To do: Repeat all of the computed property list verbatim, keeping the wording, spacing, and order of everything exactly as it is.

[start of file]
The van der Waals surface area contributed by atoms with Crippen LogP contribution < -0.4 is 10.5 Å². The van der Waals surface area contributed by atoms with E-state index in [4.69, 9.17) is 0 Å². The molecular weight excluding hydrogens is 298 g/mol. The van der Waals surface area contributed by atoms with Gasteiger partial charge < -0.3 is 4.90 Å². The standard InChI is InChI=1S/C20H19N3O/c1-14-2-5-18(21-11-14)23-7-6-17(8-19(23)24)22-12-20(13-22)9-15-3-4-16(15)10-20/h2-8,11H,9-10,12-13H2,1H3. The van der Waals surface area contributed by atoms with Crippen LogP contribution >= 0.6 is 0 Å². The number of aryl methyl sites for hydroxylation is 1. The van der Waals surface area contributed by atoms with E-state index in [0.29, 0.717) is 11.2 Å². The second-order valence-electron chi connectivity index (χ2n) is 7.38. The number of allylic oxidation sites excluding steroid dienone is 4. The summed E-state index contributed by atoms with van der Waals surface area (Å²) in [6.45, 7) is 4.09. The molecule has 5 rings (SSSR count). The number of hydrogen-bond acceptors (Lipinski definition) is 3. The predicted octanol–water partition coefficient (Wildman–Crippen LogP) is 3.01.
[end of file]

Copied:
The van der Waals surface area contributed by atoms with Crippen LogP contribution < -0.4 is 10.5 Å². The van der Waals surface area contributed by atoms with E-state index in [4.69, 9.17) is 0 Å². The molecular weight excluding hydrogens is 298 g/mol. The van der Waals surface area contributed by atoms with Gasteiger partial charge < -0.3 is 4.90 Å². The standard InChI is InChI=1S/C20H19N3O/c1-14-2-5-18(21-11-14)23-7-6-17(8-19(23)24)22-12-20(13-22)9-15-3-4-16(15)10-20/h2-8,11H,9-10,12-13H2,1H3. The van der Waals surface area contributed by atoms with Crippen LogP contribution >= 0.6 is 0 Å². The number of aryl methyl sites for hydroxylation is 1. The van der Waals surface area contributed by atoms with E-state index in [0.29, 0.717) is 11.2 Å². The second-order valence-electron chi connectivity index (χ2n) is 7.38. The number of allylic oxidation sites excluding steroid dienone is 4. The summed E-state index contributed by atoms with van der Waals surface area (Å²) in [6.45, 7) is 4.09. The molecule has 5 rings (SSSR count). The number of hydrogen-bond acceptors (Lipinski definition) is 3. The predicted octanol–water partition coefficient (Wildman–Crippen LogP) is 3.01.